Hello everyone, I hope you are having a good start to your week. I have been sick with a cold that did a number on my sinuses. Thankfully, I’m getting better.
Continuing on with paint swatches, I am showing Williamsburg paints. Williamsburg is a company based in the U.S that has been bought by Golden paints. Golden is a very reputable company known for their acrylic paints.
I had a few of their paints already and really liked them. I was interested in more of their paints but after some research in art forums, I found that there was talk about the consistency in the paint “grind” (for the lack of a better word ). So I contacted Williamsburg and corresponded with Sarah Sands, who is the Senior Technical Specialist for Golden Paints. I found her to be very informative and gracious to deal with. Sarah Sands is also a major contributing writer for JustPaint (blog/newsletter for Golden Paints), which contains very useful technical information about art materials and best practices.
After my correspondence with Williamsburg/Golden, I learned that their paints are offered in four different “grinds”. The grind or milling of the pigment in the binder produces different effects in the final paint product. These effects may be in the form of texture, transparency, colour and general feel of the paint. Williamsburg strives to offer the different characteristics of these paints to the artist. In order to exemplify the diversity in the milling, I was sent samples of their paint. I will break up the paint swatches into 2 posts.
The left column shows the paint as they were squeezed from the tube labeled with the paint colour.
The right part of the picture is the paint tinted to increasing degrees with M. Graham’s Titanium White Alkyd paint. Please note that Titanium White does skew the colours a little cooler (Again, sorry about the quality of pictures).
Zinc Buff (very fine)
This is a gorgeous light colour with excellent lightfastness. Especially good for skin tones and any subtle light passage. The only concern with this colour for me is the Zinc content. I am trying to stay away from zinc for the brittleness that can cause cracking and adhesion problems. I have not found out yet whether zinc under certain percentages are safe or not.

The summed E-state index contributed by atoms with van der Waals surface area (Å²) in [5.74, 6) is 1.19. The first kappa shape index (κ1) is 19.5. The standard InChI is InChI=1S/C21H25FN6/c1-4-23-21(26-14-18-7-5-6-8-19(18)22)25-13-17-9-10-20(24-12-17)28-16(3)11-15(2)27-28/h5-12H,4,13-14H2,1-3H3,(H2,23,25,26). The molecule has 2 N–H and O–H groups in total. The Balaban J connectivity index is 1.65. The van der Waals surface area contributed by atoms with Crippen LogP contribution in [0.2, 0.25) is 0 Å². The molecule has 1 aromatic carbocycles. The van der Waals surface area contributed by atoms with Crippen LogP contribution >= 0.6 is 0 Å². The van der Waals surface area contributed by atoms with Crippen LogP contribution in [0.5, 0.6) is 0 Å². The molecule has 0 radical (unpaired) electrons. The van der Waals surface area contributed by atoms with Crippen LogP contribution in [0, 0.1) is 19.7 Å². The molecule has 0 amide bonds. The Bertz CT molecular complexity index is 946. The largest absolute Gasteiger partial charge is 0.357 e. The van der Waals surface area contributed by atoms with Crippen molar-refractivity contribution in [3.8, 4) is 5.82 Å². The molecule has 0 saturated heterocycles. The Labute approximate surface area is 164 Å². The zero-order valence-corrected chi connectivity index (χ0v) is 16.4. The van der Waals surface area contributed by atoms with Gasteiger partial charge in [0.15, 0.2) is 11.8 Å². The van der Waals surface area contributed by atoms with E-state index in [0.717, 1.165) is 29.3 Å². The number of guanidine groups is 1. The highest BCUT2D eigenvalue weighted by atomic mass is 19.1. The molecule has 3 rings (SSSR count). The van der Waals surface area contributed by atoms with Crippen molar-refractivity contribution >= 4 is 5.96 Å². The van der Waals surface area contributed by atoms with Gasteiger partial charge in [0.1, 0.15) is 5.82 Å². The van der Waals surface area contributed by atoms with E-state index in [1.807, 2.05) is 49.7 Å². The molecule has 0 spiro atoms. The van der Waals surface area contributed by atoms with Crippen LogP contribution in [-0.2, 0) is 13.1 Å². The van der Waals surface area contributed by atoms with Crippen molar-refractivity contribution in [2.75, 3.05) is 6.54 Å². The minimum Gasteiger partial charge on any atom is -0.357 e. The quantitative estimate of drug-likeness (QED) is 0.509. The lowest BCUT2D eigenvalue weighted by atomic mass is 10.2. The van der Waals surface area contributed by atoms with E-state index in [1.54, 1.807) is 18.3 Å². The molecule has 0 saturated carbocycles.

Brilliant Yellow Pale (very fine)
Is a beautiful pale yellow that is a mixture of pigments so it results in a convenience colour. The lightfastness rating is Good but not Excellent.
Cadmium Yellow Medium (fine)
This is a good warm medium yellow with the opacity you’ve come to expect from a cadmium.
Italian Lemon Ochre (medium)
I love this colour. It’s an Italian earth colour with noticeable “grit” or texture. You can get some beautiful clean, subtle and nuanced light ochres with this.
Yellow Ochre Domestic (fine)
This is a good example of a solid yellow ochre, stronger than the Italian Lemon.
Stil de Grain (coarse)
This is a lovely synthetic earth colour with a surprising coarse texture.
Cobalt Violet Light (very fine)
This is a beautiful transparent violet that is not a strong tinter. I don’t really like super loud violets but this one even in masstone is gorgeous.
Cerulean Genuine (fine)
This is a good cerulean blue as you would expect cerulean (an opaque greenish/grayish blue) to be.
Persian Rose (very fine)
This is a nice enough opaque convenience colour with Good lightfastness rating but I personally am not a fan of it.
Sevres Blue (very fine)
Another convenience colour that is brighter than Cerulean blue and has Excellent lightfastness rating but I’m not crazy about it.
These are my first impressions of these paints and my opinions might change with use. I will post the next batch of Williamsburg paints in my post to follow. I hope these swatches are helpful to you. If you are interested in more information about the individual paints like pigment information, drying time and texture of the paints, Williamsburg lists this information on their website.
Thanks for visiting,
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